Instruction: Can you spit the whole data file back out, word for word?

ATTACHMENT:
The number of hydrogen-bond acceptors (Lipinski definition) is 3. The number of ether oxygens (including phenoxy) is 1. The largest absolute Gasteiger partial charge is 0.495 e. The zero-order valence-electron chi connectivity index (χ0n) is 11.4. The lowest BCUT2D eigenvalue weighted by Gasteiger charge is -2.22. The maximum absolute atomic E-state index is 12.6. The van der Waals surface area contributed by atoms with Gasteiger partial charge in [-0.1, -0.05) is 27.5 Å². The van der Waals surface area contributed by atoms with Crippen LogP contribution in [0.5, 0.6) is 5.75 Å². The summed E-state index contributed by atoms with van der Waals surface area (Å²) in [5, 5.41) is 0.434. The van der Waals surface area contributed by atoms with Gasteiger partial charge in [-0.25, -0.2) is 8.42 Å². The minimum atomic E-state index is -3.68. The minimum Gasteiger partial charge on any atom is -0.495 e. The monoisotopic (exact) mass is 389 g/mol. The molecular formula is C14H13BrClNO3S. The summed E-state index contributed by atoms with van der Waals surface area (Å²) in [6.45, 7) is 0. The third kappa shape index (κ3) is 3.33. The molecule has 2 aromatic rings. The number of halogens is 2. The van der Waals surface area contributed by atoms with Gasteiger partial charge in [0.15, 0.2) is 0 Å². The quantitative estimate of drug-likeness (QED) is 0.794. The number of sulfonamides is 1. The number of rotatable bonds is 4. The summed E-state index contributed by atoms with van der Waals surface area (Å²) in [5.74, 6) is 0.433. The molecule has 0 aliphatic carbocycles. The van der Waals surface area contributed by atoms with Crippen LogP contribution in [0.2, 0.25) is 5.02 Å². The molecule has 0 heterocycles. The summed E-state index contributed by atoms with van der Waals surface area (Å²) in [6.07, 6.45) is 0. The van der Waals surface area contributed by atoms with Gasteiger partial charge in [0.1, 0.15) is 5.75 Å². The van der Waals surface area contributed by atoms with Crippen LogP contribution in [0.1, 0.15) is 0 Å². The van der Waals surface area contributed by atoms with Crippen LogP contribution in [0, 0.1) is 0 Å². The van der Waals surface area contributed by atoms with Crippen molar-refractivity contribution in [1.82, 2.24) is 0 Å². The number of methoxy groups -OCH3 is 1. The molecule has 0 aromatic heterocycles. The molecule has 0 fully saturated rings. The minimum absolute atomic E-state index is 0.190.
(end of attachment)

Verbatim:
The number of hydrogen-bond acceptors (Lipinski definition) is 3. The number of ether oxygens (including phenoxy) is 1. The largest absolute Gasteiger partial charge is 0.495 e. The zero-order valence-electron chi connectivity index (χ0n) is 11.4. The lowest BCUT2D eigenvalue weighted by Gasteiger charge is -2.22. The maximum absolute atomic E-state index is 12.6. The van der Waals surface area contributed by atoms with Gasteiger partial charge in [-0.1, -0.05) is 27.5 Å². The van der Waals surface area contributed by atoms with Crippen LogP contribution in [0.5, 0.6) is 5.75 Å². The summed E-state index contributed by atoms with van der Waals surface area (Å²) in [5, 5.41) is 0.434. The van der Waals surface area contributed by atoms with Gasteiger partial charge in [-0.25, -0.2) is 8.42 Å². The minimum atomic E-state index is -3.68. The minimum Gasteiger partial charge on any atom is -0.495 e. The monoisotopic (exact) mass is 389 g/mol. The molecular formula is C14H13BrClNO3S. The summed E-state index contributed by atoms with van der Waals surface area (Å²) in [6.45, 7) is 0. The third kappa shape index (κ3) is 3.33. The molecule has 2 aromatic rings. The number of halogens is 2. The van der Waals surface area contributed by atoms with Gasteiger partial charge in [0.15, 0.2) is 0 Å². The quantitative estimate of drug-likeness (QED) is 0.794. The number of sulfonamides is 1. The number of rotatable bonds is 4. The summed E-state index contributed by atoms with van der Waals surface area (Å²) in [5.74, 6) is 0.433. The molecule has 0 aliphatic carbocycles. The van der Waals surface area contributed by atoms with Crippen LogP contribution in [0.2, 0.25) is 5.02 Å². The molecule has 0 heterocycles. The summed E-state index contributed by atoms with van der Waals surface area (Å²) in [6.07, 6.45) is 0. The van der Waals surface area contributed by atoms with Gasteiger partial charge in [0.1, 0.15) is 5.75 Å². The van der Waals surface area contributed by atoms with Crippen LogP contribution in [0.1, 0.15) is 0 Å². The van der Waals surface area contributed by atoms with Crippen LogP contribution in [0, 0.1) is 0 Å². The van der Waals surface area contributed by atoms with Crippen molar-refractivity contribution in [1.82, 2.24) is 0 Å². The number of methoxy groups -OCH3 is 1. The molecule has 0 aromatic heterocycles. The molecule has 0 fully saturated rings. The minimum absolute atomic E-state index is 0.190.